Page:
Bhí deis agam tamall ó shin bualadh le daoine deasa in Astoria ag teach tábhairne darb ainm Lavelle’s.  I had a chance to meet some nice people a while ago at the pub…in…  Daoine as an nGaeltacht roinnt díobh, agus a sleachta na daoine eile.  Gaeltacht people and their children.  Thaispeáin mé cóipeanna den irisleabhar An Gael dóibh.   I showed them copies of An Gael Foilsítear An Gael sna Stáit, as Gaeilge amháin (is mise an t-eagarthóir – féach www.angaelmagazine.com).  An Gael is published in Irish only in the States (I’m the editor).  Bhí siad an-sásta leis.  The liked it a lot.  Ach dúirt duine  liom nach léann sé mórán as Gaeilge níos mó, mar níl sé cleachta leis an gcló Rómhánach ná an litriú caighdeánach.   But one person told me he doesn’t read a lot in Irish any more, since he’s not familiar with the  Roman type and standardized spelling.   Thaispeáin mé dó go mbíonn ábhar sa seanchló ar chúl na hirise, agus bhí sé sásta leis sin.  I showed him that there’s always material in the old type in the back of the magazine, and he was pleased with that.  Ach is iomaí duine cosúil leisean atá ann, agus ba mhaith liom cúpla focal a scríobh faoin gcló nua agus an caighdeán oifigiúil.  But there are lots of people like him, and I would like to write a few words about the new type and the official standard.  (Tá alt maith ar an ábhar seo ar fáil ar vicipéid – sin wikipedia as Gaeilge:  ga.wikipedia.org).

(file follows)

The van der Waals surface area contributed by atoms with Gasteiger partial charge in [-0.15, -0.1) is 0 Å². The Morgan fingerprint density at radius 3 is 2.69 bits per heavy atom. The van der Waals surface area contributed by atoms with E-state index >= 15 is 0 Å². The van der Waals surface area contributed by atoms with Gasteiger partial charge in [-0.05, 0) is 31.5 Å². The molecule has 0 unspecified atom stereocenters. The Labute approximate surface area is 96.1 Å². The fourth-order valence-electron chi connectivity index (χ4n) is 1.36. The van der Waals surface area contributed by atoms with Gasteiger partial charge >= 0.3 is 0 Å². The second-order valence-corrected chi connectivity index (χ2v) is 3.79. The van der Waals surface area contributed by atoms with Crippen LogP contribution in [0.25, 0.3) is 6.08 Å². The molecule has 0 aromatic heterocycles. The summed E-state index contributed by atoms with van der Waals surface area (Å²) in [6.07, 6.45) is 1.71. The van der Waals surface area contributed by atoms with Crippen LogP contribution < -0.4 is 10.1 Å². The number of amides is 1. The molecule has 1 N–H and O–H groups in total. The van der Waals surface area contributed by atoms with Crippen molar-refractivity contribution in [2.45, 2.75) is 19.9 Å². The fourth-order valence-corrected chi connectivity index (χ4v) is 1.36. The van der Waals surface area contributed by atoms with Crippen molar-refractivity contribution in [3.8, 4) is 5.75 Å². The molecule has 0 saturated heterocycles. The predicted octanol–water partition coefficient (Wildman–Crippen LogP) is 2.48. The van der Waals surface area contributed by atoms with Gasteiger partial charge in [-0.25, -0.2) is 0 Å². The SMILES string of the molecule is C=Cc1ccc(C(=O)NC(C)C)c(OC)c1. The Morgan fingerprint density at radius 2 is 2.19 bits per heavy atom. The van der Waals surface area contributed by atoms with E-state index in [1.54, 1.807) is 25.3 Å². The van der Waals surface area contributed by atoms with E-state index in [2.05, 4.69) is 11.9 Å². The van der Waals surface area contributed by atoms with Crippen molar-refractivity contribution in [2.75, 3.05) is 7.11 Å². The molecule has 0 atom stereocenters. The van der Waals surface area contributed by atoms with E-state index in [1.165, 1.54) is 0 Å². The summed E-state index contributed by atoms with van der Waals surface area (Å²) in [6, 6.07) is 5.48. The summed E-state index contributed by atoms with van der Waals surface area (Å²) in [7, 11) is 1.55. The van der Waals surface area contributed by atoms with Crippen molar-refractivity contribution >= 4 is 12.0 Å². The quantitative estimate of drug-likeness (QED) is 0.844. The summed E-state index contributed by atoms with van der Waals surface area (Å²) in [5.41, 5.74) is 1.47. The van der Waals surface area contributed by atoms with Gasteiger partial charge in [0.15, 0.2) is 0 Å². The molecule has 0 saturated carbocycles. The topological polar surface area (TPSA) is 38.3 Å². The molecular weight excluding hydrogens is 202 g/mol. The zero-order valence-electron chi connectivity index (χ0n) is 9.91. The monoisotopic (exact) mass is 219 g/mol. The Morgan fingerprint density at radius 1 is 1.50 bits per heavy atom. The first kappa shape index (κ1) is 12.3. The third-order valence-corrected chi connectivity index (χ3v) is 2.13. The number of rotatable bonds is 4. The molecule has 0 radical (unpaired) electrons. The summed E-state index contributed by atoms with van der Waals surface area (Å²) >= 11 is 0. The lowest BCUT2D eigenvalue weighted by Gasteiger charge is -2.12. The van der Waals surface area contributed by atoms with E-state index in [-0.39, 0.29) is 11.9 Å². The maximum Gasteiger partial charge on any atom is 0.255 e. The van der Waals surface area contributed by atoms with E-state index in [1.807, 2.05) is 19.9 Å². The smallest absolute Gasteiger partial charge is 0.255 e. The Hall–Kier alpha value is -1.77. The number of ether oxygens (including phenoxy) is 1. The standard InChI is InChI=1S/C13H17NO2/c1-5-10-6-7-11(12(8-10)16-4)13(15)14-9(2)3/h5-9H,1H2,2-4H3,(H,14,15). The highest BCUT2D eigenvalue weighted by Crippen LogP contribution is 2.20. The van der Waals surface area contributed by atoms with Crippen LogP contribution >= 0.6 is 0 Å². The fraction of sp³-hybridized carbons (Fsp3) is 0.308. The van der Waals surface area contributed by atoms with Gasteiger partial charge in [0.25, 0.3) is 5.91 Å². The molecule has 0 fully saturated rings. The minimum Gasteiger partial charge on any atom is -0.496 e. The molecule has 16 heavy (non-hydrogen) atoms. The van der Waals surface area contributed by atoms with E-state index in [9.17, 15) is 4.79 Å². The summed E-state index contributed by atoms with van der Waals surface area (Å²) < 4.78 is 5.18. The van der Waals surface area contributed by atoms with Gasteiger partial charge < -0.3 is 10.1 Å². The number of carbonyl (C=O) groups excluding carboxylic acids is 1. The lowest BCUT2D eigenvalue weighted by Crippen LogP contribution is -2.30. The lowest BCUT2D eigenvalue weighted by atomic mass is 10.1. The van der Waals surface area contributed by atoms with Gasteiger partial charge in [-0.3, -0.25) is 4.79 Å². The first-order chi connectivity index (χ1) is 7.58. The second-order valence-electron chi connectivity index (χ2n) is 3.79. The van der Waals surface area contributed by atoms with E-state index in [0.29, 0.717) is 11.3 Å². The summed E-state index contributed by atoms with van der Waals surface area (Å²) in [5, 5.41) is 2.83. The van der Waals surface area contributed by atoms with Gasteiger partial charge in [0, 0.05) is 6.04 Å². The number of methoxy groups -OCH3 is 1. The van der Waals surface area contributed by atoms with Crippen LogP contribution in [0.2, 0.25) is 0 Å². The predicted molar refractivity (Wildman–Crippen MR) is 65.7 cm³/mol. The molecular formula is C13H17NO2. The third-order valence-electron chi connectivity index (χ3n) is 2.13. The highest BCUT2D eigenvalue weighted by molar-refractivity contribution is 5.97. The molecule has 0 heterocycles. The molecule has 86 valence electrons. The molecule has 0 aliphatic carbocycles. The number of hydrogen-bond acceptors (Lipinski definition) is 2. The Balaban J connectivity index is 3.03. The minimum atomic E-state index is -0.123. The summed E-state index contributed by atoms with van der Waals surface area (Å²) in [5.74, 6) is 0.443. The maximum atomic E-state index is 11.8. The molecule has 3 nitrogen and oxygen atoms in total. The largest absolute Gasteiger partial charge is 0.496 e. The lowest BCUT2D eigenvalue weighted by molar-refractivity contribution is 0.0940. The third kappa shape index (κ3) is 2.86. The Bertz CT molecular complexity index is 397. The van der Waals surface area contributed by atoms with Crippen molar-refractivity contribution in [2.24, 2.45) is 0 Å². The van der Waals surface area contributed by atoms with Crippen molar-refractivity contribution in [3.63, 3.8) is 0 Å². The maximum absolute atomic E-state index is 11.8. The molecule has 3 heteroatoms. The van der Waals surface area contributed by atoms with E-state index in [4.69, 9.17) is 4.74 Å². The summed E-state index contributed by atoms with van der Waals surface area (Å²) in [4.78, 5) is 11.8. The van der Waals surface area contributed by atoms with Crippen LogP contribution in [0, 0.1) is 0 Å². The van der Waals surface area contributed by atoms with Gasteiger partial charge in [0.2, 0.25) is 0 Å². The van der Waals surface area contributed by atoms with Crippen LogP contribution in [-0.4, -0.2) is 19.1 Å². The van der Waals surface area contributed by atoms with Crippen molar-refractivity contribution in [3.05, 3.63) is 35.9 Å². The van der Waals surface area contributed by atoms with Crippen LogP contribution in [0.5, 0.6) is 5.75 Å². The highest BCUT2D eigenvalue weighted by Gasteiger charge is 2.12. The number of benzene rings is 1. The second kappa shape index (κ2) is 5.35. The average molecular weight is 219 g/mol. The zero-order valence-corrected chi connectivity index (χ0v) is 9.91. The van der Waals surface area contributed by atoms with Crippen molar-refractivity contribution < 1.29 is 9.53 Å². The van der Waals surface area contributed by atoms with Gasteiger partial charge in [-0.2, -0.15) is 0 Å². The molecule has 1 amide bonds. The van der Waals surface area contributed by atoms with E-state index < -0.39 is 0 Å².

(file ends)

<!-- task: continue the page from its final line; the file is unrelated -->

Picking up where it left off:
Is léir nach raibh cló ag aon teanga go dtí timpeall 500 bliain ó shin, mar ní bhíodh ann ach lámhscríbhinn.  Clearly no language had print until around 500 years ago, as they just had hand written manuscripts.  Bhíodh a nósanna féin ag tíortha éagsúla chun a dteangacha féin a scríobh.  Each country had its own ways of writing their languages.  Nuair a thosaigh tíortha chun leabhair a chur i gcló, roghnaigh cúpla tír a gcló féin a úsáid, a bhí cosúil le nósanna na lámhscríbhinne a bhíodh acu.  When countries first started printing books, a few chose to use their own type, which resembled the way they wrote those  manuscripts.  Bhí an Fraktur sa Ghearmáin, agus an cló Gaelach in Éirinn.  Germany had… and Ireland had the Gaelic type.  Roghnaigh Éilís a hAon an cló Gaelach a cuireadh i bhfeidhm, mar a tharlaíonn.   Elizabeth I chose to use the Gaelic type, as it happens.   Ach tá sé bunaithe ar sheantraidisiún na lámhscríbhinne in Éirinn.  But it is based on the writing in traditional Irish manuscripts.